by Donald Hall
The newspaper, the coffee cup, the dog’s
impatience for his morning walk:
These fibers braid the ordinary mystery.
After the marriage of lovers
the children came, and the schoolbus
that stopped to pick up the children,
and the expected death of the retired
mailman Anthony “Cat” Middleton
who drove the schoolbus for a whole
schoolyear, a persistence enduring
forever in the soul of Marilyn
who was six years old that year.
We dug a hole for him. When his widow
Florence sold the Cape and moved to town
to live near her daughter, the Mayflower
van was substantial and unearthly.
Neither lymphoma nor a brown-and-white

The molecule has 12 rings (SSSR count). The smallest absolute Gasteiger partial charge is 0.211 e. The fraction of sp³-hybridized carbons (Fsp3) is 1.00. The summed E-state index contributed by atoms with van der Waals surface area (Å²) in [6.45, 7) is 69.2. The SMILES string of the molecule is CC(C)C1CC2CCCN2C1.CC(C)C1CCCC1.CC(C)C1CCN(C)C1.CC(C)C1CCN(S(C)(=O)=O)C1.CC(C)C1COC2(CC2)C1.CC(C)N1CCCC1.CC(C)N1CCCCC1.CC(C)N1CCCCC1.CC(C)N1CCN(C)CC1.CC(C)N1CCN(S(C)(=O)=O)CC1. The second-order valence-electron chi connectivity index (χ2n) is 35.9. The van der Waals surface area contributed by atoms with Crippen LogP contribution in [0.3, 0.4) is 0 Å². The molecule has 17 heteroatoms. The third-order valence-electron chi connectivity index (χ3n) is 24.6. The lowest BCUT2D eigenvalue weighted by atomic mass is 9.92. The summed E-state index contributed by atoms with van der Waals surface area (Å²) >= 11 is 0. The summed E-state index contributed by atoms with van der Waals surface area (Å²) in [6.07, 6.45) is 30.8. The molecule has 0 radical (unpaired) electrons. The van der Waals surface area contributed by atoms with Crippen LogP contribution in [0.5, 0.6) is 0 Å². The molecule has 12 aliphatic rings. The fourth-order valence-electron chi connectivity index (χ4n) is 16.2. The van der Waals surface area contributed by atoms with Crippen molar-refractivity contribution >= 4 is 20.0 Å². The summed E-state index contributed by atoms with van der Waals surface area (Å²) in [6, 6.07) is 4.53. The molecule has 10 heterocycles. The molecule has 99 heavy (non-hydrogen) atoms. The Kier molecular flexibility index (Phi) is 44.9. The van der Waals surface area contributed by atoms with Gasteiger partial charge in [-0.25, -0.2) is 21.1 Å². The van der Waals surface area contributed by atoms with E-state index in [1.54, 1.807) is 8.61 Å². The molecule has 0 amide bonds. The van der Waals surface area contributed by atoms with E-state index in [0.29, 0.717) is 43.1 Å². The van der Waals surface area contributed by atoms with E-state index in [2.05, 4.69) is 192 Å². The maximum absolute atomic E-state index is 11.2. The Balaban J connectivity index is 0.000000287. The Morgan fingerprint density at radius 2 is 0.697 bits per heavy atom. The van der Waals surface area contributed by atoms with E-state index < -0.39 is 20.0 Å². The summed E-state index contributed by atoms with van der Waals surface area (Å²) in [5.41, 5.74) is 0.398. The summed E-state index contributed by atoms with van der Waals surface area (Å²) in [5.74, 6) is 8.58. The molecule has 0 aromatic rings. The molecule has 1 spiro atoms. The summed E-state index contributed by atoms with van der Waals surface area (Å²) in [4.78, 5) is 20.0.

cardigan twenty years old
made an exception, not elbows nor
Chevrolets nor hills cutting blue
shapes on blue sky, not Maple Street
nor Main, not a pink-striped canopy
on an ice cream store, not grass.
It was ordinary that on the day
of Cat’s funeral the schoolbus arrived
driven by a woman called Mrs. Ek,
freckled and thin, wearing a white
bandana and overalls, with one
eye blue and the other gray. Everything
is strange; nothing is strange:
yarn, the moon, gray hair in a bun,
New Hampshire, putting on socks.